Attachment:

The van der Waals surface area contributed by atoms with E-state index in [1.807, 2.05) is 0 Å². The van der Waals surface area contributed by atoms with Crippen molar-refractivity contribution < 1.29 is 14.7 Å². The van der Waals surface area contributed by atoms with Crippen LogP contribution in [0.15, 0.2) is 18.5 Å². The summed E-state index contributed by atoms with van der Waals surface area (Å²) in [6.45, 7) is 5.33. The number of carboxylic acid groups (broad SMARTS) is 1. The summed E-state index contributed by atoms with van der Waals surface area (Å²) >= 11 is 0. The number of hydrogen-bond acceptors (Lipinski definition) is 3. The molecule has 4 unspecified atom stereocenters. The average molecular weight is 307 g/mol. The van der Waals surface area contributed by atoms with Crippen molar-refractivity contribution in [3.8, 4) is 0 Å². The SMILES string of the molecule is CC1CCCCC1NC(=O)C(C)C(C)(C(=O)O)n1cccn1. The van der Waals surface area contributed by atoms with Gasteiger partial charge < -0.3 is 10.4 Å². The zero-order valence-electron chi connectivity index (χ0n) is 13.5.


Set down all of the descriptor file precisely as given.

The van der Waals surface area contributed by atoms with E-state index in [1.807, 2.05) is 0 Å². The van der Waals surface area contributed by atoms with Crippen molar-refractivity contribution < 1.29 is 14.7 Å². The van der Waals surface area contributed by atoms with Crippen LogP contribution in [0.15, 0.2) is 18.5 Å². The summed E-state index contributed by atoms with van der Waals surface area (Å²) in [6.45, 7) is 5.33. The number of carboxylic acid groups (broad SMARTS) is 1. The summed E-state index contributed by atoms with van der Waals surface area (Å²) >= 11 is 0. The number of hydrogen-bond acceptors (Lipinski definition) is 3. The molecule has 4 unspecified atom stereocenters. The average molecular weight is 307 g/mol. The van der Waals surface area contributed by atoms with Crippen molar-refractivity contribution in [3.8, 4) is 0 Å². The SMILES string of the molecule is CC1CCCCC1NC(=O)C(C)C(C)(C(=O)O)n1cccn1. The van der Waals surface area contributed by atoms with Gasteiger partial charge < -0.3 is 10.4 Å². The zero-order valence-electron chi connectivity index (χ0n) is 13.5.